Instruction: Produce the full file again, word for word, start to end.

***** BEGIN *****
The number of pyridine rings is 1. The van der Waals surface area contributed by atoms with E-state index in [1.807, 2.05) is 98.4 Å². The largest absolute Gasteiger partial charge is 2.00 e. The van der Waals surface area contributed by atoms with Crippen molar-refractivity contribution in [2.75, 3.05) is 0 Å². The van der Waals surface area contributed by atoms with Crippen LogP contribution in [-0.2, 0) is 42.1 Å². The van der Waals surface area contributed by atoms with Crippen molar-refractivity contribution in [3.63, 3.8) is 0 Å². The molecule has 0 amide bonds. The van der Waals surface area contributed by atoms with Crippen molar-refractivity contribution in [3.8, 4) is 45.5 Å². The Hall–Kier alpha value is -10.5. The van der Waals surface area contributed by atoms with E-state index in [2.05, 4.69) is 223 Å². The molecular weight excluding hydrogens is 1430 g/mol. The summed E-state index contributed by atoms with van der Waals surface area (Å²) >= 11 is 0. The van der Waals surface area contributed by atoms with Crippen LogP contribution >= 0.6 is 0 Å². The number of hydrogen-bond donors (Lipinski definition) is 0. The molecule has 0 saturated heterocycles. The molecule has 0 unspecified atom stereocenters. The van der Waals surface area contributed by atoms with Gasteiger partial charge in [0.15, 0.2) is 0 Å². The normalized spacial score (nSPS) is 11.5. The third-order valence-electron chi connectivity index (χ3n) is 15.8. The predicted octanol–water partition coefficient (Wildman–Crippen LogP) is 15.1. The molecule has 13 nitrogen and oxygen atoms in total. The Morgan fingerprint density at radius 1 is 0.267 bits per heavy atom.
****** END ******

The number of pyridine rings is 1. The van der Waals surface area contributed by atoms with E-state index in [1.807, 2.05) is 98.4 Å². The largest absolute Gasteiger partial charge is 2.00 e. The van der Waals surface area contributed by atoms with Crippen molar-refractivity contribution in [2.75, 3.05) is 0 Å². The van der Waals surface area contributed by atoms with Crippen LogP contribution in [-0.2, 0) is 42.1 Å². The van der Waals surface area contributed by atoms with Crippen molar-refractivity contribution in [3.63, 3.8) is 0 Å². The molecule has 0 amide bonds. The van der Waals surface area contributed by atoms with Crippen molar-refractivity contribution in [3.8, 4) is 45.5 Å². The Hall–Kier alpha value is -10.5. The van der Waals surface area contributed by atoms with E-state index in [2.05, 4.69) is 223 Å². The molecular weight excluding hydrogens is 1430 g/mol. The summed E-state index contributed by atoms with van der Waals surface area (Å²) >= 11 is 0. The van der Waals surface area contributed by atoms with Crippen LogP contribution >= 0.6 is 0 Å². The number of hydrogen-bond donors (Lipinski definition) is 0. The molecule has 0 saturated heterocycles. The molecule has 0 unspecified atom stereocenters. The van der Waals surface area contributed by atoms with Gasteiger partial charge in [0.15, 0.2) is 0 Å². The normalized spacial score (nSPS) is 11.5. The third-order valence-electron chi connectivity index (χ3n) is 15.8. The predicted octanol–water partition coefficient (Wildman–Crippen LogP) is 15.1. The molecule has 13 nitrogen and oxygen atoms in total. The Morgan fingerprint density at radius 1 is 0.267 bits per heavy atom.